"First. That in or about July, 1880, John F. Murrill, J. G. Hall, A. M. Peeler, et als. filed articles of incorporation in the office of the clerk of the Superior Court and received a charter from the said clerk of the Superior Court, incorporating Claremont Female College; said articles of incorporation were filed 28 July, 1880, in the office of the register of deeds for Catawba County in Book 14, at page 58 et seq.; the said articles are hereby made a part hereof, and will appear in the record of this cause; that the said parties organized under their said charter, received and held property, both real and personal, established a female school or college, and they or their successors have maintained and conducted the school under said charter without any amendments thereto from that time continuously to the present.
"Second. That on 1 February, 1881, Henry W. Robinson of Catawba County, now deceased, who was seized in fee of the tract of land in said county hereinafter mentioned, executed and delivered to John F. Murrill, J. G. Hall, A. M. Peeler, et als. a deed for that tract of land fully described therein, now known as the Claremont College property, in Hickory, which deed was filed in the office of the register of deeds, 31 December, 1885, and was registered in Book 27, page 522, reference to which is hereby made for the full terms of said deed and description of property, and copy of which will be found in the record.
"Third. That on 12 February, 1909, the General Assembly of 1909 passed an act to amend the charter, which is chapter 58 of the Private Laws of 1909, reference to which is hereby made.
"Fourth. That on or about 19 September, 1913, J. L. Murphy, K. C. Menzies, et als. being present trustees of Claremont College, executed as trustees under their hands and seals deed to Claremont College as a corporation, which deed is duly registered in the office of the register of deeds for Catawba County in Book . . . , reference to which is hereby made, and a copy of which will be found in the record.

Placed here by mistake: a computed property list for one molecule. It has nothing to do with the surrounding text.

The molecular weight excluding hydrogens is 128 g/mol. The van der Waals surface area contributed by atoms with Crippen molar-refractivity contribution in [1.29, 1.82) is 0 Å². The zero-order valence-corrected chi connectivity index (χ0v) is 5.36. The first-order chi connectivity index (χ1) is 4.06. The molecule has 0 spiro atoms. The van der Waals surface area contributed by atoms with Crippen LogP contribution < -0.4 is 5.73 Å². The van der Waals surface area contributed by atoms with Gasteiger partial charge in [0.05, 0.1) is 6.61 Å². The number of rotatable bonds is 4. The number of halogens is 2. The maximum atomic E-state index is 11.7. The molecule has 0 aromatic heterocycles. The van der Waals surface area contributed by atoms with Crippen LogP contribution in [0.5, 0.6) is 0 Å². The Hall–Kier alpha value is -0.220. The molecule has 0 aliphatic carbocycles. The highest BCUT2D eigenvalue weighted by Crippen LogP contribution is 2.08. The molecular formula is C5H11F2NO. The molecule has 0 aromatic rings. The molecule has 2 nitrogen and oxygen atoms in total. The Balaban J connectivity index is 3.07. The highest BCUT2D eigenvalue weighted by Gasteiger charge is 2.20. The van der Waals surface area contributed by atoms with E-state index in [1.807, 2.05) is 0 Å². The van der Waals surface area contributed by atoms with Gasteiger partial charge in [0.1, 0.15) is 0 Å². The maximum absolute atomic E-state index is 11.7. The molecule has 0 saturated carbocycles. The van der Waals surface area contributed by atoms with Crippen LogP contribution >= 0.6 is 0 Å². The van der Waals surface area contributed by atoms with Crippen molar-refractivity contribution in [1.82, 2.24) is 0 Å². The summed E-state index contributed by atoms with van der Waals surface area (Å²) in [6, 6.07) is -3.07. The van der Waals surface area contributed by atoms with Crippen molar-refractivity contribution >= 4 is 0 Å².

(214) "Fifth. That the plaintiff, Claremont College, prior to the institution of this action, was duly and properly authorized by its board of trustees to sell of certain lots from the tract of land described in the Robinson deed and use the proceeds thereof for advancing the purposes and interests of the corporation, and that said authority was given in the exercise of the best judgment of the trustees, and the court finds that the same was duly and timely made and given.
"Sixth. That prior to the institution of this action the said plaintiff, with proper authority from its trustees, contracted and agreed with the defendant to sell and convey to the defendant that lot fully described in the fourth paragraph of the complaint, and known as Lot No. 1 of the Claremont College plat, prepared by J. E. Barb, surveyor, at the price of $1,400, and the defendant contracted and agreed upon his part to pay to the plaintiff therefor the said sum of $1,400.
"Seventh. That prior to the institution of this action the plaintiff tendered to the defendant a deed purporting to convey to the defendant in fee the said Lot No. 1, and demanded the purchase money therefor, but the defendant declined and refused to accept said deed and pay the purchase money therefor, upon the ground that the plaintiff could not make title in fee for said lot.
"Eighth. That this action was thereupon begun for the purpose of requiring and compelling said defendant to accept said deed and pay the purchase money to the plaintiff.
"Upon the foregoing findings of fact, the court concludes and holds as a matter of law:
"First. That Claremont College, the name being so changed from Claremont Female College by the General Assembly of 1909, was and still is a corporation, as alleged by the plaintiff, for all the purposes of this action.
"Second. That Henry W. Robinson was, prior to and on the first day of February, 1881, seized in fee of the tract of land described in his deed to John F. Murrill, J. G. Hall, A. M. Peeler, et als., trustees of Claremont Female College, and on said day conveyed to them as such trustees, their successors and assigns, in fee, the land in said deed described.